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SUPERYACHT #13
Summer 2007

Article selected from our quarterly magazine dedicated to the largest and most luxurious boats with information, interviews, technical articles, images and yachting news


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Article by
Tommaso Nastasi


The worldwide luxury goods market: extent, trends and positioning of superyachts in the top range product sector

The world of luxury yachting has been chiefly seen as a world apart from the luxury goods market. From a marketing management viewpoint this is certainly short-sightedness since dialectic comparison with the context of the broadest market today is, and will be more so tomorrow, a critical factor in success. In other words, pleasure craft marketing must absolutely tackle its own market context, which is more broadly represented by the luxury goods market, with view to understanding the evolutionary dynamics thereof. The main aim of this analysis is to understand on the one hand the performance of the luxury market and on the other hand compare the performance of the superyacht market within the luxury goods market.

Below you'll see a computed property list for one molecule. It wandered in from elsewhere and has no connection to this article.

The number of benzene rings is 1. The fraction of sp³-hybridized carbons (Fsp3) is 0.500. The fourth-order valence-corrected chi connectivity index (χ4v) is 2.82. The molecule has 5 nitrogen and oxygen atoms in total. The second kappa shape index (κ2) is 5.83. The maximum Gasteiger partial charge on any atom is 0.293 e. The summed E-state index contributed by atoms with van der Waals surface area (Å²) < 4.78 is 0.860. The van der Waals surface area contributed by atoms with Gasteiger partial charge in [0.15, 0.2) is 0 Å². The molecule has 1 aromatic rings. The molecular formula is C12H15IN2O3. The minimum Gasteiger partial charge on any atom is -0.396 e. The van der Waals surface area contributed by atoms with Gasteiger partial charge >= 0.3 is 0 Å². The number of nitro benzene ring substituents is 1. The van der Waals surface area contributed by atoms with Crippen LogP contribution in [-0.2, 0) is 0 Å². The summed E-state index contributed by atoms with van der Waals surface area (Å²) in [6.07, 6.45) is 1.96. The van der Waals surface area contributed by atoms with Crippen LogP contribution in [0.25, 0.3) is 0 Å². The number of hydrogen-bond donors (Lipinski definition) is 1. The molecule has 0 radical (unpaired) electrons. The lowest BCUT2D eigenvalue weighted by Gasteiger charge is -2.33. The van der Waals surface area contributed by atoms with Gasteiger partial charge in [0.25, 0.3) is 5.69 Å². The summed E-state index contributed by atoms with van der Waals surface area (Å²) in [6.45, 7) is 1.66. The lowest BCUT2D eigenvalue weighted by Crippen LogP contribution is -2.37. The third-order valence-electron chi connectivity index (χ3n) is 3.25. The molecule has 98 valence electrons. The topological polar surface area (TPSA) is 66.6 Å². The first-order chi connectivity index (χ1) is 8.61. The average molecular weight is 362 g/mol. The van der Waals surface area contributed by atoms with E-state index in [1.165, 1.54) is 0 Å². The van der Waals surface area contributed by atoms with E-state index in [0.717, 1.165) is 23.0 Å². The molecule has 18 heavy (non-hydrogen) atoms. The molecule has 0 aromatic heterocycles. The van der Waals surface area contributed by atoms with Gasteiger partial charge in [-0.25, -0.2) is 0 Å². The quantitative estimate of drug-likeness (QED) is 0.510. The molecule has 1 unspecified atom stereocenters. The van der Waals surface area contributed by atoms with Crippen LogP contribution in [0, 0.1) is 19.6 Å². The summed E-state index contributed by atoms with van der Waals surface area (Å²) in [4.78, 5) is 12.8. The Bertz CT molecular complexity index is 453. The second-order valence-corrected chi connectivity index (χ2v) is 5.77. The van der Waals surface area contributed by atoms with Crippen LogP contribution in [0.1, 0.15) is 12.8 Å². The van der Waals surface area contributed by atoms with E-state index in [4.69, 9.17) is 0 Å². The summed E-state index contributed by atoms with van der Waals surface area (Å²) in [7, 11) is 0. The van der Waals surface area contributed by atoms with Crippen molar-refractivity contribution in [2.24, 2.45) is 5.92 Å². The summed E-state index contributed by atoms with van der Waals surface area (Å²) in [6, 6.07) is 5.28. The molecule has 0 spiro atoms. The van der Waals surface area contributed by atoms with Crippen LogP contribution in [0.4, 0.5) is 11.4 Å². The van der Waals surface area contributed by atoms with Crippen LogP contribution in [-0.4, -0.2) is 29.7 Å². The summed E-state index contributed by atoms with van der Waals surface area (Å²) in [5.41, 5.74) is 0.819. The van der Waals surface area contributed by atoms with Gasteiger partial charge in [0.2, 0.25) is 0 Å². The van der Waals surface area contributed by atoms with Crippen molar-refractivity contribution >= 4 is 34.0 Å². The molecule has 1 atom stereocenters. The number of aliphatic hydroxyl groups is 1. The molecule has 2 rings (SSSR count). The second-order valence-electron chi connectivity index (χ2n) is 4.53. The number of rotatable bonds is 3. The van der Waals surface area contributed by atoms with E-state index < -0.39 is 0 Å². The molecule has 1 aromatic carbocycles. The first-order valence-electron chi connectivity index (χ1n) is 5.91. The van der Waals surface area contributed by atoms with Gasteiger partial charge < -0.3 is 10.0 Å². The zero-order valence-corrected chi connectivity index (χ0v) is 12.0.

As far as luxury products are concerned, the events of 11th September belong definitively to the past. According to a study carried out by Bain & Company in 2005, the luxury market had its first strong recovery also due to the fact of being freed from the effect of exchange rates.

That was the year in which overall turnover reached 146 billion euros as against the 134 of 2004, reaching 160 billion in 2006 (see figure 1).

Fig. 1

Positive results that confirm the dynamic nature of this segment within a macro economic context characterised by uncertainties and slow economic recoveries.